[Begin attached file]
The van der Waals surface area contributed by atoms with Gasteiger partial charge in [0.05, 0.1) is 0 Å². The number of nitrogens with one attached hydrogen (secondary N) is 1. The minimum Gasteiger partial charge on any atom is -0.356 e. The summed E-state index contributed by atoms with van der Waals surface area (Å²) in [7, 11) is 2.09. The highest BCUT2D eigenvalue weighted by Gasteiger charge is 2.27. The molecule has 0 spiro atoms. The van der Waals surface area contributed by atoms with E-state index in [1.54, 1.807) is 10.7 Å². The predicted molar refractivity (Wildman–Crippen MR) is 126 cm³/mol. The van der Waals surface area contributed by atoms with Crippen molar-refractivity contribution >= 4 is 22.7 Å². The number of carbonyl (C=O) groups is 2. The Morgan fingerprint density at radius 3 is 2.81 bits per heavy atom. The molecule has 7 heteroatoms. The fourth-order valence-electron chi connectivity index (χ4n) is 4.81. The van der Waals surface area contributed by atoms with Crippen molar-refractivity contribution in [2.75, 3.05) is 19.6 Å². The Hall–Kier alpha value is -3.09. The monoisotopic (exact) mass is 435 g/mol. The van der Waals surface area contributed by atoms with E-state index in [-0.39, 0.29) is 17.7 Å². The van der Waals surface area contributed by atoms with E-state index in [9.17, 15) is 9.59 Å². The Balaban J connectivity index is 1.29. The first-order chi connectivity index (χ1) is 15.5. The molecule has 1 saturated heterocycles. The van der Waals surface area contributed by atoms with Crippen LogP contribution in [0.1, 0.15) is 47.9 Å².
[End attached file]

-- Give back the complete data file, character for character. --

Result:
The van der Waals surface area contributed by atoms with Gasteiger partial charge in [0.05, 0.1) is 0 Å². The number of nitrogens with one attached hydrogen (secondary N) is 1. The minimum Gasteiger partial charge on any atom is -0.356 e. The summed E-state index contributed by atoms with van der Waals surface area (Å²) in [7, 11) is 2.09. The highest BCUT2D eigenvalue weighted by Gasteiger charge is 2.27. The molecule has 0 spiro atoms. The van der Waals surface area contributed by atoms with E-state index in [1.54, 1.807) is 10.7 Å². The predicted molar refractivity (Wildman–Crippen MR) is 126 cm³/mol. The van der Waals surface area contributed by atoms with Crippen molar-refractivity contribution >= 4 is 22.7 Å². The number of carbonyl (C=O) groups is 2. The Morgan fingerprint density at radius 3 is 2.81 bits per heavy atom. The molecule has 7 heteroatoms. The fourth-order valence-electron chi connectivity index (χ4n) is 4.81. The van der Waals surface area contributed by atoms with Crippen molar-refractivity contribution in [2.75, 3.05) is 19.6 Å². The Hall–Kier alpha value is -3.09. The monoisotopic (exact) mass is 435 g/mol. The van der Waals surface area contributed by atoms with E-state index in [-0.39, 0.29) is 17.7 Å². The van der Waals surface area contributed by atoms with E-state index in [9.17, 15) is 9.59 Å². The Balaban J connectivity index is 1.29. The first-order chi connectivity index (χ1) is 15.5. The molecule has 1 saturated heterocycles. The van der Waals surface area contributed by atoms with Crippen LogP contribution in [0.1, 0.15) is 47.9 Å².